The Credo is obviously an integral part of it, especially in a time of confusion, cynicism and doubt. The Creed is also an antidote to the modern world, as it was in pagan Rome. But it is also the gateway to catechesis and formation in Christian life and worldview.
John Paul II, in his first address to the Catechism Commission, stressed the importance of the Catechism as a tool for a complete catechesis:
Certainly the catechism is not catechesis, but only a means or an instrument of it (Catechesi Tradendae, 28). Indeed, while the catechism is a compendium of the doctrine of the Church, catechesis, “being that ecclesial action which leads the Christian community and individuals to maturity in the faith” (General Catechetical Directory, 21), transmits this doctrine — with methods adapted to the times — so that Christian truth becomes, with the grace of the Holy Spirit, the life of believers.
Pope John Paul II also noted in 1986: “The catechism which you are called to plan is situated in the great tradition of the Church, not as a substitute for diocesan or national catechisms, but as a ‘point of reference’ for them. It is therefore not meant to be an instrument of flat “uniformity”, but an important aid in guaranteeing “unity in faith” which is an essential dimension of that unity of the Church which “springs from the unity from father “. , of the Son and of the Holy Spirit’ (Saint Cyprian, On the Our Father).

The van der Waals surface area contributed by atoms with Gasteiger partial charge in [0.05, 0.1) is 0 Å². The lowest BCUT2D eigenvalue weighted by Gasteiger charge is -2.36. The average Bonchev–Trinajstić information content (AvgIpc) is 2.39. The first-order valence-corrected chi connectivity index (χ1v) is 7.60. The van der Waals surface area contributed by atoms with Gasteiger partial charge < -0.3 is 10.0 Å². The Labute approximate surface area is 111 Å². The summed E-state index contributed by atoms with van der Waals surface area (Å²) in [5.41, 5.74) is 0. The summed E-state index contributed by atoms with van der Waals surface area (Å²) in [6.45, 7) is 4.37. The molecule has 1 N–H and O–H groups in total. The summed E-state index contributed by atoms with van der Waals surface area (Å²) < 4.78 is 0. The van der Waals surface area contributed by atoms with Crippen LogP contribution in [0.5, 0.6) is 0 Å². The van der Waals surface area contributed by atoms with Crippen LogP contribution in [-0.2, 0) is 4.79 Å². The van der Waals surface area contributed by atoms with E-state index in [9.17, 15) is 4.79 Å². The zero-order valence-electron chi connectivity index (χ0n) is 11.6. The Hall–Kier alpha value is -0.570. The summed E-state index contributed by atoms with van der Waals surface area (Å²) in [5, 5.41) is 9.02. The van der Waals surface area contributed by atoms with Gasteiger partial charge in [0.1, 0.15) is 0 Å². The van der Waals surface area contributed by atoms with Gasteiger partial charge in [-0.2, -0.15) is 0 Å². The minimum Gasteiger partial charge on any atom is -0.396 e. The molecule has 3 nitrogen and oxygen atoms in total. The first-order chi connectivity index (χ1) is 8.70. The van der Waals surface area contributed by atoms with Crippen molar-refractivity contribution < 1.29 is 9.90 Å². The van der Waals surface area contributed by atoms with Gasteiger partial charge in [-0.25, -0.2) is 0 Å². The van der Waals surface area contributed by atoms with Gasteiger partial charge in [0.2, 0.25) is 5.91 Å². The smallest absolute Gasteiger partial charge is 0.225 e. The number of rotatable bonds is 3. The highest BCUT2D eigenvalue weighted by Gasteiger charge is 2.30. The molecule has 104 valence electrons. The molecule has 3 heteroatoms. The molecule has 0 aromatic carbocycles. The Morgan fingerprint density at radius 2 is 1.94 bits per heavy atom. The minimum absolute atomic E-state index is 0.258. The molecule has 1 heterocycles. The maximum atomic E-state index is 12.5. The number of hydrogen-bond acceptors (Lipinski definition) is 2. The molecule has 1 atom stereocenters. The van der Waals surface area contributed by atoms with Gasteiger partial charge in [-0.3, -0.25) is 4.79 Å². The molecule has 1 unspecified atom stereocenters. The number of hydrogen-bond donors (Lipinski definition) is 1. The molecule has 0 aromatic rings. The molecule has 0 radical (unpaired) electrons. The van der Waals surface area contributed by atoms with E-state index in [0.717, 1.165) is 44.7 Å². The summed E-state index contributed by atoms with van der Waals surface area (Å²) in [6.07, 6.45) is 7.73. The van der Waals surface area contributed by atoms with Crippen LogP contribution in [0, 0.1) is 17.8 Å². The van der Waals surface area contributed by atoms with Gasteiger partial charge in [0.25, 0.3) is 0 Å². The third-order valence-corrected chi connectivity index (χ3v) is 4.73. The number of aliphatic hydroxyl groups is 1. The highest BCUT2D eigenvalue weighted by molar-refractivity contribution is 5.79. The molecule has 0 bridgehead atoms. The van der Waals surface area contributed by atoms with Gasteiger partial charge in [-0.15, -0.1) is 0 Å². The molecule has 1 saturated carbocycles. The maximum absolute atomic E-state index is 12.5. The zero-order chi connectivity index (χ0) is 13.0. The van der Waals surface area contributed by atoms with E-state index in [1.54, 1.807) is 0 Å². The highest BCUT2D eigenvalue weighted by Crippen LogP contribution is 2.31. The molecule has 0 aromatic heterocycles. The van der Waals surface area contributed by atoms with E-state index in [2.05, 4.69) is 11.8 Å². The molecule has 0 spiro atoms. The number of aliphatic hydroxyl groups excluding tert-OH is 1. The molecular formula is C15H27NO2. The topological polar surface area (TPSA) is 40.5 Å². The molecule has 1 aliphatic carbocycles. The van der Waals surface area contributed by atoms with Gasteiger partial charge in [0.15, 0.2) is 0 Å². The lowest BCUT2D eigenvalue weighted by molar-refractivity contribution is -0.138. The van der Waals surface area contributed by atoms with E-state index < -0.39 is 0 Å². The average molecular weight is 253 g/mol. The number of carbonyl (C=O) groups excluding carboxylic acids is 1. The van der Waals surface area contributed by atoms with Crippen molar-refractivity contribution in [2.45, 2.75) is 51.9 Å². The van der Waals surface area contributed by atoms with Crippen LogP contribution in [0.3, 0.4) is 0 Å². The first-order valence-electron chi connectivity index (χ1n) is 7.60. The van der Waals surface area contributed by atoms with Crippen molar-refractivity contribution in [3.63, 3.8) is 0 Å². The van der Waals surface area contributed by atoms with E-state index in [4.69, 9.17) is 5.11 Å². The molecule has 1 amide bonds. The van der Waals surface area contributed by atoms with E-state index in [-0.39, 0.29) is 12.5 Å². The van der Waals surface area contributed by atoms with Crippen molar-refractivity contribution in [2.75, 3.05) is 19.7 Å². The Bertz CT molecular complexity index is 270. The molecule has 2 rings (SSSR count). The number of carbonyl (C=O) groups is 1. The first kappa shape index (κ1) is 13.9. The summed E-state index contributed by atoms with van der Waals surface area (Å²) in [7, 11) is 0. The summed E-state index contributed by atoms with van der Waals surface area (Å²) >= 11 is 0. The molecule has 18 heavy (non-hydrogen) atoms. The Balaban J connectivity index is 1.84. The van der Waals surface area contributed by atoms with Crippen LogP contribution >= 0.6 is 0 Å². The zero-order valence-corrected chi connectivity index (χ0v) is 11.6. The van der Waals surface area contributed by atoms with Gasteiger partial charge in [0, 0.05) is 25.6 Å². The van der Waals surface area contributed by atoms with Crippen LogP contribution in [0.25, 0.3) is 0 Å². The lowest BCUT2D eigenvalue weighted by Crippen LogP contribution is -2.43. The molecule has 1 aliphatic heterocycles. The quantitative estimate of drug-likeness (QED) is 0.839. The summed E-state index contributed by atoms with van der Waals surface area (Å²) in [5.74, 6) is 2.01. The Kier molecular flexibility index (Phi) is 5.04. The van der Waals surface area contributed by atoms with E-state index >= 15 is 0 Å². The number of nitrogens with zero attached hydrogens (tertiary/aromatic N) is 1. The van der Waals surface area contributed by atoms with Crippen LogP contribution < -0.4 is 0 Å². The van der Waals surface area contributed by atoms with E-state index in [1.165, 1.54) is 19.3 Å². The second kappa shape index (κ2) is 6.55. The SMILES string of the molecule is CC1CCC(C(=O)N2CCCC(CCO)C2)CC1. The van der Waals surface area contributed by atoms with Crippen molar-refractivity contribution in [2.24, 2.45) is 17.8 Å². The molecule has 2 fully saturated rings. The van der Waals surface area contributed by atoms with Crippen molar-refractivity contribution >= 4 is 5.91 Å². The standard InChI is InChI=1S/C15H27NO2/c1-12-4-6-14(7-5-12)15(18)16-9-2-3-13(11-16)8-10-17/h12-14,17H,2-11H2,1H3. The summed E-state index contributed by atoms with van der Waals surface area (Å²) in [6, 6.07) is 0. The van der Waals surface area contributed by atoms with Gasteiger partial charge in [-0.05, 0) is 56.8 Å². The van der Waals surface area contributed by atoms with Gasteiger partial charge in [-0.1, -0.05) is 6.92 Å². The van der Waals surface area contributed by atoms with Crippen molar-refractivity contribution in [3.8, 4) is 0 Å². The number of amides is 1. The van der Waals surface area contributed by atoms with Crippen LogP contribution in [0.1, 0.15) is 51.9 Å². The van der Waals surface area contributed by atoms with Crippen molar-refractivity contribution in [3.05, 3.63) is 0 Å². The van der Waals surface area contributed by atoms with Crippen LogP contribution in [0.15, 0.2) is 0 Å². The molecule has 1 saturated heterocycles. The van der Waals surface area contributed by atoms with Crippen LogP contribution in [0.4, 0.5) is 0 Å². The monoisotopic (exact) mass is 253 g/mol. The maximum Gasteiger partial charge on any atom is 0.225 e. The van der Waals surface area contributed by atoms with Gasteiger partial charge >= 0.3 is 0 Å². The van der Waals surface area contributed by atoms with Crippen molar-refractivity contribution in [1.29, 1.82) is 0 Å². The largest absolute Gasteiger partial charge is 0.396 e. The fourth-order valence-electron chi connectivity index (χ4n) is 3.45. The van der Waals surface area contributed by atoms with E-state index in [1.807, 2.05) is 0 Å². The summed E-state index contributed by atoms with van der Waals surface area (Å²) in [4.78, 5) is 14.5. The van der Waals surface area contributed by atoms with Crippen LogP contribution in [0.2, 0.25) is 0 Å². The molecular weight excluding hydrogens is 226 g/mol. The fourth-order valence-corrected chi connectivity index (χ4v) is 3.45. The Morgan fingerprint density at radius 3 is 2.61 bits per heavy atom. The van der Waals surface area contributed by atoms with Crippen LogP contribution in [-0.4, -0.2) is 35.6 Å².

The Catechism itself expresses this when it declares: “there is an organic link between our spiritual life and the dogmas. Dogmas are lights on the path of faith; they light it up and make it safe. Conversely, if our life is right, our intelligence and our heart will be open to welcome the light brought by the dogmas of faith. (CCC, 89.)
The Catechism becomes the foundation, that first door of learning through which the new Christian can walk to deepen his encounter with Christ and come to a basic understanding of who he is and what the teachings of Christ mean to us.
On this 25and anniversary, and at a time of immense anxiety and confusion in society and even in many corners of the Church, the Catechism remains a sure guide to clarity, knowledge, truth, love, holiness and life.
We would do well to remember the words of Saint Augustine which are given pride of place at the very end of the first pillar of the Catechism: “Let your creed be like a mirror to you. Look at yourself in him, to see if you believe everything you say, you believe and rejoice in your faith every day. (CCC, 1064.)